Aubrey McClendon was the former CEO of Chesapeake Energy Corp. when he died in an auto accident in March 2016. He was facing legal and financial challenges at the time of his death. Mr. McClendon was also a generous donor to his alma mater, Duke University. It is estimated that his contributions to Duke over the years were in the vicinity of $20,000,000.
On August 12, 2016, Duke filed a claim against Mr. McClendon’s estate claiming that multiple charitable pledges made by Mr. McClendon in 2013 and 2015 still had outstanding balances remaining in the amount of $9,942,000 at the time of his death. Several legal experts weighed in that Duke had a legal standing in the estate similar to unsecured creditors as the university said the pledges were in writing and documented. However, other commentators questioned the potential public relations backlash that Duke would face for making the claim.
For accounting purposes, an unconditional promise to give is a written or oral agreement to contribute cash or other assets to a not-for-profit that depends only on the passage of time or demand by the not-for-profit for performance. Such promises are recognized for financial reporting at fair value when received and they must be supported by verifiable documentation. Unconditional promises to give carry rights and obligations (i.e., the not-for-profit has a right to expect that the promised assets will be transferred in the future, and the donor has a social and moral obligation, and generally a legal obligation, to make the promised transfer). However, just because donors generally have a legal obligation to fulfill promises to give, it does not mean that not-for-profits pursue donors that fail to fulfill their promises. So, what happened in the Duke case?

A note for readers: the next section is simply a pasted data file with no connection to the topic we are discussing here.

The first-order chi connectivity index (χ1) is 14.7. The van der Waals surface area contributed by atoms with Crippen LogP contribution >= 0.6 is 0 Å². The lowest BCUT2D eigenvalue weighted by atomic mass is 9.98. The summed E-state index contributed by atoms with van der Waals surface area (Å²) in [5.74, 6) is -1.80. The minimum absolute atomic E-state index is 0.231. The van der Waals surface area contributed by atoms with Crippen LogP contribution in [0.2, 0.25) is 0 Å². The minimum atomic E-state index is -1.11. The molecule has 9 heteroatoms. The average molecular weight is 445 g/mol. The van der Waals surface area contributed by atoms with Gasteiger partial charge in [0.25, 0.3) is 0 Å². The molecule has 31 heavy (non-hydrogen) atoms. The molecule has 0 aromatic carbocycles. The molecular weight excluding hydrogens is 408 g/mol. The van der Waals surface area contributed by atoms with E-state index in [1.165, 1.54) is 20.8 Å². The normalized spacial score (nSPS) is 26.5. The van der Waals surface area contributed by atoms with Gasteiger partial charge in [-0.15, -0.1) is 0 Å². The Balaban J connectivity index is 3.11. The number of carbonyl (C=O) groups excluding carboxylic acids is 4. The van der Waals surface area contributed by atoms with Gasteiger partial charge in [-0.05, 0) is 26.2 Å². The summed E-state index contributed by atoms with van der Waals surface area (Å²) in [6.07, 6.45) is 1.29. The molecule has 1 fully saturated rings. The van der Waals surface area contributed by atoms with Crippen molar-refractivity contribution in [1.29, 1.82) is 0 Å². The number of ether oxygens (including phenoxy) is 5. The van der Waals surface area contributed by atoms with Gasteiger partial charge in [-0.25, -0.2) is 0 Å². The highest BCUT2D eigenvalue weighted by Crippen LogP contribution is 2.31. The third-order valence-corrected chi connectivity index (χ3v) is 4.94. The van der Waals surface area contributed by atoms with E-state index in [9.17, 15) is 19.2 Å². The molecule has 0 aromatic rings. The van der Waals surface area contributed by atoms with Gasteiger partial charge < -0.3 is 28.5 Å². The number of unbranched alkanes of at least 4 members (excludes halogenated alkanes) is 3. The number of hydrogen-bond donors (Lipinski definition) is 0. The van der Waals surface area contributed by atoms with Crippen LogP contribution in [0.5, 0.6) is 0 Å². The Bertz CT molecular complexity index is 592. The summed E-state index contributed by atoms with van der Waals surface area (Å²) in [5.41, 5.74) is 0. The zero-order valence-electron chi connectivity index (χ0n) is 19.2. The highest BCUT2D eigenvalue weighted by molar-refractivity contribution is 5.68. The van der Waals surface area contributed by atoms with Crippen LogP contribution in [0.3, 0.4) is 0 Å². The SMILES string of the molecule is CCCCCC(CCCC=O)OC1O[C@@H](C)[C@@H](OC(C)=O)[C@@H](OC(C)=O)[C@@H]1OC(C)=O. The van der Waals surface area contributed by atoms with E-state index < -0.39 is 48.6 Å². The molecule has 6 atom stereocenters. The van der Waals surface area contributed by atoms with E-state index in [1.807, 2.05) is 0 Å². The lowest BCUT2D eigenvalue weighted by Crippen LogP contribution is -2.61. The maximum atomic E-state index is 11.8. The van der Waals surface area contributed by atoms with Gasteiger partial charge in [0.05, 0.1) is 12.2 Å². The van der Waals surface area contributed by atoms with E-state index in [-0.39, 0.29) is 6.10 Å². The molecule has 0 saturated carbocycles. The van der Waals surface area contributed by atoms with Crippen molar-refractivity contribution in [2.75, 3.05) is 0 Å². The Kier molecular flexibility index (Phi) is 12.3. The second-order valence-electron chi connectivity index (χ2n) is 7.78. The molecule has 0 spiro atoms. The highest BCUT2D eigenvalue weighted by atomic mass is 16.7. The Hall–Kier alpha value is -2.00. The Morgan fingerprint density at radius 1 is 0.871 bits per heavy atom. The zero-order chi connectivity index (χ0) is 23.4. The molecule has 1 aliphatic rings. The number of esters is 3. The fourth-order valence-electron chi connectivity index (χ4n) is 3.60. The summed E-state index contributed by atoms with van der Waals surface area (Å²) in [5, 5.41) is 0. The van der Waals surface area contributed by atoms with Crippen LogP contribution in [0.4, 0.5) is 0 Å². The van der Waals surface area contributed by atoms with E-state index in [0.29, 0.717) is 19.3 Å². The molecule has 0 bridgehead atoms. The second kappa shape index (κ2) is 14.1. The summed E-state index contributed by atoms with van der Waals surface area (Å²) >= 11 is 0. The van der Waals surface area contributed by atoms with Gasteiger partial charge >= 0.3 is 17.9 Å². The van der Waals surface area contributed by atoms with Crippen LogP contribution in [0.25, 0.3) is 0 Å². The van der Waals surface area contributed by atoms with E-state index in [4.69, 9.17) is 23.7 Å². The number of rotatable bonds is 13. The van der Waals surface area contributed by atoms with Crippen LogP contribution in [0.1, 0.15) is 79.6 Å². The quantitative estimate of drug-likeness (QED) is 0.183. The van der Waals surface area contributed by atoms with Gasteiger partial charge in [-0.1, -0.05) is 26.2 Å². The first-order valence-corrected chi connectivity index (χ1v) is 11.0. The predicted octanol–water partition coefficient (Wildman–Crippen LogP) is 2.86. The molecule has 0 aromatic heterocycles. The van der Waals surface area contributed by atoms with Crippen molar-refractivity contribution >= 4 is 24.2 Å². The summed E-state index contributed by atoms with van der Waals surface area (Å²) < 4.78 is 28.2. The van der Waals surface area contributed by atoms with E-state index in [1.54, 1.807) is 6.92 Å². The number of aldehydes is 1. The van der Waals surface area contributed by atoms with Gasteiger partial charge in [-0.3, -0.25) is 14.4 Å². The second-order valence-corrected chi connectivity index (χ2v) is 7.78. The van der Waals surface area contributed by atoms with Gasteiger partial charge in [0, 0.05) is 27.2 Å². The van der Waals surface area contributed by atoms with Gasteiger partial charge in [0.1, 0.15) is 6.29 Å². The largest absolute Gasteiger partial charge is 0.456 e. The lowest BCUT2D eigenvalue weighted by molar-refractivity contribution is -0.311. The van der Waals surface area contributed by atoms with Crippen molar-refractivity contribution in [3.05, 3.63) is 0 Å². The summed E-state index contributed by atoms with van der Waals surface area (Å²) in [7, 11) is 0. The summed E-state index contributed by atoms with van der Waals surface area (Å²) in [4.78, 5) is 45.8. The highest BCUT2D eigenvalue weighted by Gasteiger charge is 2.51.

On August 26, 2016, Duke withdrew its claim against Mr. McClendon’s estate as it said its original claim was routine and that its action was misperceived as being adversarial to the McClendon family as that was never their intention. The Duke statement in part said that “Aubrey was one of our most passionate and loyal graduates, always willing to support Duke when asked. We are deeply sorry for any pain this has caused the McClendon family.” In my experience, Duke’s decision to drop the claim is not unusual. While not-for-profits may have good legal standing in cases like this, they also need to weigh the cost of the potential backlash from donors. Quite often they decide the cost is not worth the benefit.
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Charlie Blanton, CPA is Senior Director of Governmental and Nonprofit Content for Surgent, where he authors Surgent’s government and not-for-profit CPE courses and is a frequent webinar instructor. Charlie has over 25 years of experience in auditing and industry having worked at KPMG, the Texas Society of CPAs, Taylor Publishing, Texas Wesleyan University, and the AICPA.